Sixty-two year-old Tony Valentine is retired from the police force in Atlantic City, New Jersey. He now lives in Florida and runs his own consulting service, Grift Sense. Tony has an uncanny ability to spot “crossroaders”—people who are cheating at casino games, and he is often hired by casinos to spot cheaters that are outwitting the casinos’ own personnel.
Often Tony can do this from the comfort of his Florida home. A casino security team sends Tony a video recording of the suspected cheater and Tony can analyze the recording, spot the cheater’s moves and report back by phone. But then Tony gets a call from his long-time police department partner, Doyle Flanagan, who has also gone out on his own and who is investigating a blackjack player who has hit an Atlantic City casino for six million dollars. Flanagan is stumped and could use some help, but before Tony hardly has a chance to look at the video, Flanagan is killed in a bomb blast, presumably set by the people he was investigating.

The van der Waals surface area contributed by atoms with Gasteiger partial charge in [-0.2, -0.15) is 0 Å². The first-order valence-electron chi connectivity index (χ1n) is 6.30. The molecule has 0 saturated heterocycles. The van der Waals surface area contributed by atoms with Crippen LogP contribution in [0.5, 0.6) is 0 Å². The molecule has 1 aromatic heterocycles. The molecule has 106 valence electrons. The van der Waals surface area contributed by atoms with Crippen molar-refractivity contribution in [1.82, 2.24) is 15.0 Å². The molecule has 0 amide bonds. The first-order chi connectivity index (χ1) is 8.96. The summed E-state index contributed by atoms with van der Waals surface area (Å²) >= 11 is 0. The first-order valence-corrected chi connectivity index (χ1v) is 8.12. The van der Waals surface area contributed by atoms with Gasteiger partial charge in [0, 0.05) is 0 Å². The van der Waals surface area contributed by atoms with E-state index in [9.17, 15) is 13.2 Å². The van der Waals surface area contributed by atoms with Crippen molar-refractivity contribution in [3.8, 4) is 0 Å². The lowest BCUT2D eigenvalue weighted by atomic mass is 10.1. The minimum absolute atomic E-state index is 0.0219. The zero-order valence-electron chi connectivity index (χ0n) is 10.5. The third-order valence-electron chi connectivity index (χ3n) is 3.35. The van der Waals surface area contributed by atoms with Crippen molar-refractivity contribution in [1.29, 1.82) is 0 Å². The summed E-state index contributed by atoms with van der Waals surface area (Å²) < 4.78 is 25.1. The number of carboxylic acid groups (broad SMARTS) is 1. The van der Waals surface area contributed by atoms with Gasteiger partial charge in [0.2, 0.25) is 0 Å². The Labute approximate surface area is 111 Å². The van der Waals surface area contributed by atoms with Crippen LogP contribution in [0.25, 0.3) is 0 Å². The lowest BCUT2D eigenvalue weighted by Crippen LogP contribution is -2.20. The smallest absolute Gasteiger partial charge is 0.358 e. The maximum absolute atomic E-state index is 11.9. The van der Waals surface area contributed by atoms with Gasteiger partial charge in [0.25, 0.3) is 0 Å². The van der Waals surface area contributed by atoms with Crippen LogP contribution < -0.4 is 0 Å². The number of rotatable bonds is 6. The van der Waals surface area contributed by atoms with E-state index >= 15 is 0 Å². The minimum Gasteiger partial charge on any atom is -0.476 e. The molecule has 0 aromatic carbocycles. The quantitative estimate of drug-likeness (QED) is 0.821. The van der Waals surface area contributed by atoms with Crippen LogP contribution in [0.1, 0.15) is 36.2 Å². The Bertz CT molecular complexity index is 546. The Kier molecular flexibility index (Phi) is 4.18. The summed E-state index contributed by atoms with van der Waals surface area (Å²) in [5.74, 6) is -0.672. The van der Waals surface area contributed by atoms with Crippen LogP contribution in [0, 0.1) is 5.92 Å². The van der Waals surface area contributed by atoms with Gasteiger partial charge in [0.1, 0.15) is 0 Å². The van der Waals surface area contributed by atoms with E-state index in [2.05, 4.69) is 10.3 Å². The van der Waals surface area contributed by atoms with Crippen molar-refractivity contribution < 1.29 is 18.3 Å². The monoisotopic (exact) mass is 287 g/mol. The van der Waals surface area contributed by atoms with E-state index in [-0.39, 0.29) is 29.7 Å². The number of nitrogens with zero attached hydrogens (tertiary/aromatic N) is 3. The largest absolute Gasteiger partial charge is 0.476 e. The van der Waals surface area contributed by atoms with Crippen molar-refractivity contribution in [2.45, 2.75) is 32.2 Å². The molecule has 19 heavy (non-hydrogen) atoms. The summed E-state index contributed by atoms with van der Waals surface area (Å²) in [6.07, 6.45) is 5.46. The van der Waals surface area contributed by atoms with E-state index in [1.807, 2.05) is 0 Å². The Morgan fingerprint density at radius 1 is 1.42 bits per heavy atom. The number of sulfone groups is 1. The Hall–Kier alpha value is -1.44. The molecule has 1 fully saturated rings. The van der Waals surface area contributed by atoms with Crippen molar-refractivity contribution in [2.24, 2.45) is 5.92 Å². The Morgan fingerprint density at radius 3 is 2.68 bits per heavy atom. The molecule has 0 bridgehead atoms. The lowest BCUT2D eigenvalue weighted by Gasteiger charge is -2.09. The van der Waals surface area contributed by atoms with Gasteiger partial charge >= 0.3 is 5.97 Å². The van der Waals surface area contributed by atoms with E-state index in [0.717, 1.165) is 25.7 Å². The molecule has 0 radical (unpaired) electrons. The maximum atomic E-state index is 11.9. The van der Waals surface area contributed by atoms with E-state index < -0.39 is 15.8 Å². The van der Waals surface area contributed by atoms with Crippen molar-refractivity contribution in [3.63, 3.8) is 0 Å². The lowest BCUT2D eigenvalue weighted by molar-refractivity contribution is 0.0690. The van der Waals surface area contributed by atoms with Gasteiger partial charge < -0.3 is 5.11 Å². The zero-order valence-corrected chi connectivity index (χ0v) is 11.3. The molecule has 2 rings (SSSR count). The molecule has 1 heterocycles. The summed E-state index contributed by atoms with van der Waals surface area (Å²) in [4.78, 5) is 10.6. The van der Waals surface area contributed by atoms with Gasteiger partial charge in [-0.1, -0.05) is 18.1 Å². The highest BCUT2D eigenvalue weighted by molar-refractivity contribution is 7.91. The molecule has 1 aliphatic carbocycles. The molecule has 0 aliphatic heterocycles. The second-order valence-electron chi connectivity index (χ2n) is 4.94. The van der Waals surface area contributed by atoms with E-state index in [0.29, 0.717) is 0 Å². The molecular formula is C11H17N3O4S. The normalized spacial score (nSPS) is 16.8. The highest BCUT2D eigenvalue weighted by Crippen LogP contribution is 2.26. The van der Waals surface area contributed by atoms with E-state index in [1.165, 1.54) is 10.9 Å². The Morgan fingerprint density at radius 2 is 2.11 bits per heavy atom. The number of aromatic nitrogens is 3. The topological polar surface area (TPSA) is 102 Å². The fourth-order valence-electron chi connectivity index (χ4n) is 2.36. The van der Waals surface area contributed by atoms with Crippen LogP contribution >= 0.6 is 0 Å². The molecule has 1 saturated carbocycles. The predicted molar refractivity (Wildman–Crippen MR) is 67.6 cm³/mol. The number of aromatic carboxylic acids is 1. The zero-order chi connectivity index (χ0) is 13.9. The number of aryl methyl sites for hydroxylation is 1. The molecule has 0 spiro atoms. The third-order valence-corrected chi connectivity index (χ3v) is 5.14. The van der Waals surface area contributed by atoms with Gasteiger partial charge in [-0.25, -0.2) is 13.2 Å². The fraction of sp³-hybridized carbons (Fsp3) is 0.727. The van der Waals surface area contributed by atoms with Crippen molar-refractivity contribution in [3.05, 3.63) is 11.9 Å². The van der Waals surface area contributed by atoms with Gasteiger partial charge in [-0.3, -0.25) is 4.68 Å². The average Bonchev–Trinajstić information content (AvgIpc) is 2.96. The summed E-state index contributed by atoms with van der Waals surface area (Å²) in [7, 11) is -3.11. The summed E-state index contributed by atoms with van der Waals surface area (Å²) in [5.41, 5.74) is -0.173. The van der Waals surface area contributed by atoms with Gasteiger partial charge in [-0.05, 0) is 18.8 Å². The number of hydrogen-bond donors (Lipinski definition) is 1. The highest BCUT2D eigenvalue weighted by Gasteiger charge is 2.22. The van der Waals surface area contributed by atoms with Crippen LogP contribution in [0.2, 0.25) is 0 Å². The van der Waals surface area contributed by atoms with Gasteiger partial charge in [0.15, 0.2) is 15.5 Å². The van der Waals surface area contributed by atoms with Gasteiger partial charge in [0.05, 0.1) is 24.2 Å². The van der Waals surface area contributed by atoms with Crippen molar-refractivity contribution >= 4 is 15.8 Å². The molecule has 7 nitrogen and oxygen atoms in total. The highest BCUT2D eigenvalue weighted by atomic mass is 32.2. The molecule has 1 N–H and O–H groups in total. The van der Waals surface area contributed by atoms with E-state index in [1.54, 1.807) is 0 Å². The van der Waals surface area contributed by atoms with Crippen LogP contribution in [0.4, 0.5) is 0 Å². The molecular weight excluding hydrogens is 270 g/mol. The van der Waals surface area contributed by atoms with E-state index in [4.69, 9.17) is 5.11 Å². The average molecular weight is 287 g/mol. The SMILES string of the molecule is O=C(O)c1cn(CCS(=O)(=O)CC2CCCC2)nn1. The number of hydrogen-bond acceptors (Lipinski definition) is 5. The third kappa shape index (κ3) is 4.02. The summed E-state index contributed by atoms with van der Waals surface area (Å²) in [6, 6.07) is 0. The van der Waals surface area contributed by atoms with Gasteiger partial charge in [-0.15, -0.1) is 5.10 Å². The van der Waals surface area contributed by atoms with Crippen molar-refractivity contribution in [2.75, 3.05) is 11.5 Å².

So this time, it’s personal. Tony flies up to A.C. and takes over the investigation. It’s clear that some very strange things are going on in this casino, especially at the blackjack tables, but Tony is initially baffled. He knows that the big winner is playing with a partner and that they have to be cheating—no one could be either that good or that lucky. But even with all his experience, Tony can’t figure out how the cheaters are working the scam and before long, he finds himself in the sights of the same people who killed his friend.
If all of that weren’t bad enough, Tony also continues to have problems with his practically worthless excuse for a son, Gerry. Tony has bailed out his son time after time, and even though he attempts to practice something approaching tough love with the stupid kid, Gerry just keeps digging himself deeper and deeper into trouble. In this case, Gerry has lost $50,000 to some mobsters who are threatening him with great bodily harm—or worse—if he doesn’t pay up. As always, unable to stand on his own two feet, Gerry comes running home to Papa, hoping that Dear Old Dad will pull his chestnuts out of the fire one more time. In consequence, Tony will find himself under fire from this front as well.
All in all, this book is a lot of fun. Valentine is a great character; there’s a lot of humor, and along the way, the reader learns a great deal about the myriad of ways in which cheaters try to find an edge against the casinos. This is a very worthy sequel to the first Valentine novel, Grift Sense, and one looks forward eagerly to Valentine’s next appearance.